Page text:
Published September 19, 2012
President Barack Obama has the edge over Republican Mitt Romney in three potentially decisive states in the presidential election.
Obama tops Romney by seven percentage points among likely voters in both Ohio (49-42 percent) and Virginia (50-43 percent). In Florida, the president holds a five-point edge (49-44 percent).
Obama’s lead is just outside the poll’s margin of sampling error in Ohio and Virginia, and within the margin of sampling error in Florida.
The good news for Romney is that among voters who are “extremely” interested in this year’s election, the races are much tighter. Obama is up by just two points with this group in Virginia (49-47 percent), Florida is tied (48-48 percent), and Romney is up by one point in Ohio (48-47 percent).
Independents are nearly evenly divided in each of the states, as well.
Majorities of voters are unhappy with how things are going in the country, yet in all three states more say they trust Obama than Romney to improve the economy.
Likewise, in each state more voters believe the Obama administration’s policies have helped rather than hurt the economy -- albeit by slim margins: By two points in Florida, three points in Ohio and five points in Virginia.
Amid the turbulent situation in the Middle East, each of the polls shows the president is more trusted than Romney on foreign policy.
Obama’s job approval rating and his personal favorability are 50 percent or higher in these three states. In Ohio and Virginia, the president’s favorable rating is 10 percentage points higher than Romney’s, and it’s 6 points higher in Florida.
In addition, Obama supporters are much more likely than Romney supporters to say they “strongly favor” their candidate: In Ohio by 23 percentage points, in Florida by 21 points and by 17 points in Virginia.
“Obama is nearly matching his 2008 support in these key states while Romney is under-performing compared to Republican John McCain,” says Democratic pollster Chris Anderson, who conducts the Fox News poll with Republican pollster Daron Shaw.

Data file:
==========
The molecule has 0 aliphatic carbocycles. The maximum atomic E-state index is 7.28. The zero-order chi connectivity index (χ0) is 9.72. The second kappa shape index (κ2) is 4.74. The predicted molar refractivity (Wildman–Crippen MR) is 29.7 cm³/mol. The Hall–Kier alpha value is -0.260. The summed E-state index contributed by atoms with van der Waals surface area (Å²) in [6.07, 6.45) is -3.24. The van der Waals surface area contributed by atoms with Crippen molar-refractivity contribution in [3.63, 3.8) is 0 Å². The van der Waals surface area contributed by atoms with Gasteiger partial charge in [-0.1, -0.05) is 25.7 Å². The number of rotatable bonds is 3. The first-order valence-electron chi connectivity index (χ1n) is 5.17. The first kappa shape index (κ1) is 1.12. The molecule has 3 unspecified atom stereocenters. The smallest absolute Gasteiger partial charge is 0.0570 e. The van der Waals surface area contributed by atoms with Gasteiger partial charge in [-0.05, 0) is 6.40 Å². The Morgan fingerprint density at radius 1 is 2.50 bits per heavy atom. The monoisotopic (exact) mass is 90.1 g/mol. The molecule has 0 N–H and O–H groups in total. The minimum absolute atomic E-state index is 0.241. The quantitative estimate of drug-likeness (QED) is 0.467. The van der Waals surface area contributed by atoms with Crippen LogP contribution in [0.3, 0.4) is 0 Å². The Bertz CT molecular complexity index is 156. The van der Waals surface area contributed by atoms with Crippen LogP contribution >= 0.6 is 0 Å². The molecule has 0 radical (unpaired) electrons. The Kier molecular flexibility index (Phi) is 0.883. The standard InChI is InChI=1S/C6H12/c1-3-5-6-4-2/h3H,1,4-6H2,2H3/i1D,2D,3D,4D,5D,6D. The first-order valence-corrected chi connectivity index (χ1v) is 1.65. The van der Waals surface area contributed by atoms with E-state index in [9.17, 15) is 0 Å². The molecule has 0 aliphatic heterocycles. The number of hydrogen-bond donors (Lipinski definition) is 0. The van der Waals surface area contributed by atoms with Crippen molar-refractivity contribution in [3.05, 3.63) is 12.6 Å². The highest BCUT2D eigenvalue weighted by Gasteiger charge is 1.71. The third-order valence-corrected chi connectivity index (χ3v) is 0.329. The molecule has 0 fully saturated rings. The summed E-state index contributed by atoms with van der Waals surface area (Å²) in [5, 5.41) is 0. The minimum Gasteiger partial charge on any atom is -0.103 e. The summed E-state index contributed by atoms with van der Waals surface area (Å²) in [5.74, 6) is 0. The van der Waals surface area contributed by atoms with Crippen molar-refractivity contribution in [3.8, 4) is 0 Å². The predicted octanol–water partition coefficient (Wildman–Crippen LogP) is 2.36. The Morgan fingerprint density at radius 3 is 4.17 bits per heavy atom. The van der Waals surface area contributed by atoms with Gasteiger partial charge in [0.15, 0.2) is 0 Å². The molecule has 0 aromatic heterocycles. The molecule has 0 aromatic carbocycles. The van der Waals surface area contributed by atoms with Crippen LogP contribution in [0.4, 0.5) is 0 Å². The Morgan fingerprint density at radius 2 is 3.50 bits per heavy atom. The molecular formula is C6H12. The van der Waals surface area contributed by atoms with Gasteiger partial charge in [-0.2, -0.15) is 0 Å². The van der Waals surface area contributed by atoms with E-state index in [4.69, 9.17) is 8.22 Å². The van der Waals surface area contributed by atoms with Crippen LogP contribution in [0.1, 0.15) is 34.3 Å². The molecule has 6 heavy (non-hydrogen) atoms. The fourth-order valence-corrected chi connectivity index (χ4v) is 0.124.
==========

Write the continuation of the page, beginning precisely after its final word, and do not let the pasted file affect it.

“And a significant enthusiasm deficit among Romney backers suggests he will have headwinds as he seeks to close the gap with the president and turn out his voters.”
Obama won these states in 2008: Florida by 51-47 percent, Ohio by 52-46 percent and Virginia by 52-47 percent. That was the first time a Democrat had won Virginia since 1964.
"The campaigns clearly believe the election may turn on what happens in Florida, Ohio, and Virginia,” says Shaw. “These are the top three states in terms of TV advertising by the campaigns and visits by the candidates.”
The president campaigned in Ohio on Monday and is scheduled to be in Florida on Thursday and Virginia on Friday. Romney plans to be in Florida on Wednesday and Thursday.
More voters than not say it is “pretty neat” to live in a hotly-contested state. Some 45 percent of voters in Virginia and 44 percent in Ohio feel that way, as do 40 percent in Florida. On the other hand, nearly a third in each state says it’s a “big pain.”
The poll also finds Democratic candidates for U.S. Senate topping the Republicans in each of the three states. In Florida, Sen. Bill Nelson is ahead of Republican Connie Mack by a margin of 49-35 percent.
In Ohio, incumbent Sen. Sherrod Brown has the advantage over Republican challenger Josh Mandel by 47-40 percent.
Democrat Tim Kaine is preferred over Republican George Allen by 47-43 percent in Virginia.
Governor Job Ratings
Over half of Virginia likely voters approve of the job Gov. Bob McDonnell (R) is doing (54-28 disapprove).
For Ohio Gov. John Kasich (R), 46 percent of Ohio likely voters approve and 38 percent disapprove.
In Florida, Gov. Rick Scott (R) receives negative ratings: 39 percent approve, while 49 percent disapprove.
The Fox News poll is conducted under the joint direction of Anderson Robbins Research (D) and Shaw & Company Research (R) from September 16 to September 18, 2012. The statewide polls are based on landline and cell phone interviews with randomly-chosen likely voters. The total sample of likely voters in each of the three states has a margin of sampling error of plus or minus 3 percentage points.